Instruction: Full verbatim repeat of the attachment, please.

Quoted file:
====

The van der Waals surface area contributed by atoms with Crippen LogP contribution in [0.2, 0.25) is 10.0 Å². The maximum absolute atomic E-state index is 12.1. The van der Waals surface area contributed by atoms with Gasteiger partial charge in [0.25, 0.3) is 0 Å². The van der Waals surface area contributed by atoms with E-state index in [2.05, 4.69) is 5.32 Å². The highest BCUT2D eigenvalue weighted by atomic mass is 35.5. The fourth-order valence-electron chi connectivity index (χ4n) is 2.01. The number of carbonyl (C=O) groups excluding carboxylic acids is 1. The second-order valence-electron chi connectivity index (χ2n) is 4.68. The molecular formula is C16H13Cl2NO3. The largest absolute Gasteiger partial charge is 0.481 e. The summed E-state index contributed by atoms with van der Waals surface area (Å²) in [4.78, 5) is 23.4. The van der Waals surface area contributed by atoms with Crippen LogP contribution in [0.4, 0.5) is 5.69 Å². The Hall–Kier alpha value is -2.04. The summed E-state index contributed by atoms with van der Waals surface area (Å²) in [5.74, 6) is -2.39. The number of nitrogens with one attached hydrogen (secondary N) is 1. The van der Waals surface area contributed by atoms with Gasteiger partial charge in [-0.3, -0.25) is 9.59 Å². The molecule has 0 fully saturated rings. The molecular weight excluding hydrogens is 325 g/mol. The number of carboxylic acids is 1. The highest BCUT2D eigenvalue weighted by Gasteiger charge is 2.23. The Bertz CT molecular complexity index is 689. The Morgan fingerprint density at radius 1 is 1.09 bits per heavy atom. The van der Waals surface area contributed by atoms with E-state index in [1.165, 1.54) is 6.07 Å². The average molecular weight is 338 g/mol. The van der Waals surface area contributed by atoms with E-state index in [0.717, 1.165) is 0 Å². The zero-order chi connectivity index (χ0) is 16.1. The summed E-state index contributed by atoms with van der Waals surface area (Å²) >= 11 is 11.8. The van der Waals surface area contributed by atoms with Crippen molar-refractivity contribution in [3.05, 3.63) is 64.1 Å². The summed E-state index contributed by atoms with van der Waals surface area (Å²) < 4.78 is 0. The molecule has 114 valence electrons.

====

The van der Waals surface area contributed by atoms with Crippen LogP contribution in [0.2, 0.25) is 10.0 Å². The maximum absolute atomic E-state index is 12.1. The van der Waals surface area contributed by atoms with Gasteiger partial charge in [0.25, 0.3) is 0 Å². The van der Waals surface area contributed by atoms with E-state index in [2.05, 4.69) is 5.32 Å². The highest BCUT2D eigenvalue weighted by atomic mass is 35.5. The fourth-order valence-electron chi connectivity index (χ4n) is 2.01. The number of carbonyl (C=O) groups excluding carboxylic acids is 1. The second-order valence-electron chi connectivity index (χ2n) is 4.68. The molecular formula is C16H13Cl2NO3. The largest absolute Gasteiger partial charge is 0.481 e. The summed E-state index contributed by atoms with van der Waals surface area (Å²) in [4.78, 5) is 23.4. The van der Waals surface area contributed by atoms with Crippen LogP contribution in [0.4, 0.5) is 5.69 Å². The Hall–Kier alpha value is -2.04. The summed E-state index contributed by atoms with van der Waals surface area (Å²) in [5.74, 6) is -2.39. The number of nitrogens with one attached hydrogen (secondary N) is 1. The van der Waals surface area contributed by atoms with Gasteiger partial charge in [-0.3, -0.25) is 9.59 Å². The molecule has 0 fully saturated rings. The molecular weight excluding hydrogens is 325 g/mol. The number of carboxylic acids is 1. The highest BCUT2D eigenvalue weighted by Gasteiger charge is 2.23. The Bertz CT molecular complexity index is 689. The Morgan fingerprint density at radius 1 is 1.09 bits per heavy atom. The van der Waals surface area contributed by atoms with E-state index in [1.165, 1.54) is 6.07 Å². The average molecular weight is 338 g/mol. The van der Waals surface area contributed by atoms with E-state index in [0.717, 1.165) is 0 Å². The zero-order chi connectivity index (χ0) is 16.1. The summed E-state index contributed by atoms with van der Waals surface area (Å²) >= 11 is 11.8. The van der Waals surface area contributed by atoms with Crippen molar-refractivity contribution in [3.05, 3.63) is 64.1 Å². The summed E-state index contributed by atoms with van der Waals surface area (Å²) < 4.78 is 0. The molecule has 114 valence electrons.